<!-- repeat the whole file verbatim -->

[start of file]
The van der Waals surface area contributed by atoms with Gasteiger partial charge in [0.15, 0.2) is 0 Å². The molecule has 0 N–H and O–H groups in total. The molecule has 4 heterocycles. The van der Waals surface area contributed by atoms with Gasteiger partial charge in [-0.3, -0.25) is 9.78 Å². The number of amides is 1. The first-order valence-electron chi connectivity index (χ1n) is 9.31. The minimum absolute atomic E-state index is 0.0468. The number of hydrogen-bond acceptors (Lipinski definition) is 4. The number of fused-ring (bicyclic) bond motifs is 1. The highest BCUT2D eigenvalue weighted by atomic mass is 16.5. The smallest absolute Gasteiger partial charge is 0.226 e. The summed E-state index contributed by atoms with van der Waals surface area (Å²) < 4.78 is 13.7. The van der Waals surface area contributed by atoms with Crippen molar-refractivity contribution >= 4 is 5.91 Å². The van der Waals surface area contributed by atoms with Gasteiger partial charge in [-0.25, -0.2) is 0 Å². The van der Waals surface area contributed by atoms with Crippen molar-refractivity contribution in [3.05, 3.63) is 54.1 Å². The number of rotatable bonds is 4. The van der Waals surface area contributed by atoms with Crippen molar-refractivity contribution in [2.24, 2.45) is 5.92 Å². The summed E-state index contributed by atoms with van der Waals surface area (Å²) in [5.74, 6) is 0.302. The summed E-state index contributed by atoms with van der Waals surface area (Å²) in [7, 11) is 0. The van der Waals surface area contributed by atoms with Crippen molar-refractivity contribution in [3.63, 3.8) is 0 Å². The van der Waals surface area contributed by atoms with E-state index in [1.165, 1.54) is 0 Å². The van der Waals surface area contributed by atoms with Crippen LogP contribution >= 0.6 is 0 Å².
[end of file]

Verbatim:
The van der Waals surface area contributed by atoms with Gasteiger partial charge in [0.15, 0.2) is 0 Å². The molecule has 0 N–H and O–H groups in total. The molecule has 4 heterocycles. The van der Waals surface area contributed by atoms with Gasteiger partial charge in [-0.3, -0.25) is 9.78 Å². The number of amides is 1. The first-order valence-electron chi connectivity index (χ1n) is 9.31. The minimum absolute atomic E-state index is 0.0468. The number of hydrogen-bond acceptors (Lipinski definition) is 4. The number of fused-ring (bicyclic) bond motifs is 1. The highest BCUT2D eigenvalue weighted by atomic mass is 16.5. The smallest absolute Gasteiger partial charge is 0.226 e. The summed E-state index contributed by atoms with van der Waals surface area (Å²) < 4.78 is 13.7. The van der Waals surface area contributed by atoms with Crippen molar-refractivity contribution >= 4 is 5.91 Å². The van der Waals surface area contributed by atoms with Gasteiger partial charge in [-0.25, -0.2) is 0 Å². The van der Waals surface area contributed by atoms with Crippen molar-refractivity contribution in [3.05, 3.63) is 54.1 Å². The number of rotatable bonds is 4. The van der Waals surface area contributed by atoms with Crippen molar-refractivity contribution in [2.24, 2.45) is 5.92 Å². The summed E-state index contributed by atoms with van der Waals surface area (Å²) in [5.74, 6) is 0.302. The summed E-state index contributed by atoms with van der Waals surface area (Å²) in [7, 11) is 0. The van der Waals surface area contributed by atoms with Crippen molar-refractivity contribution in [3.63, 3.8) is 0 Å². The van der Waals surface area contributed by atoms with E-state index in [1.165, 1.54) is 0 Å². The van der Waals surface area contributed by atoms with Crippen LogP contribution >= 0.6 is 0 Å².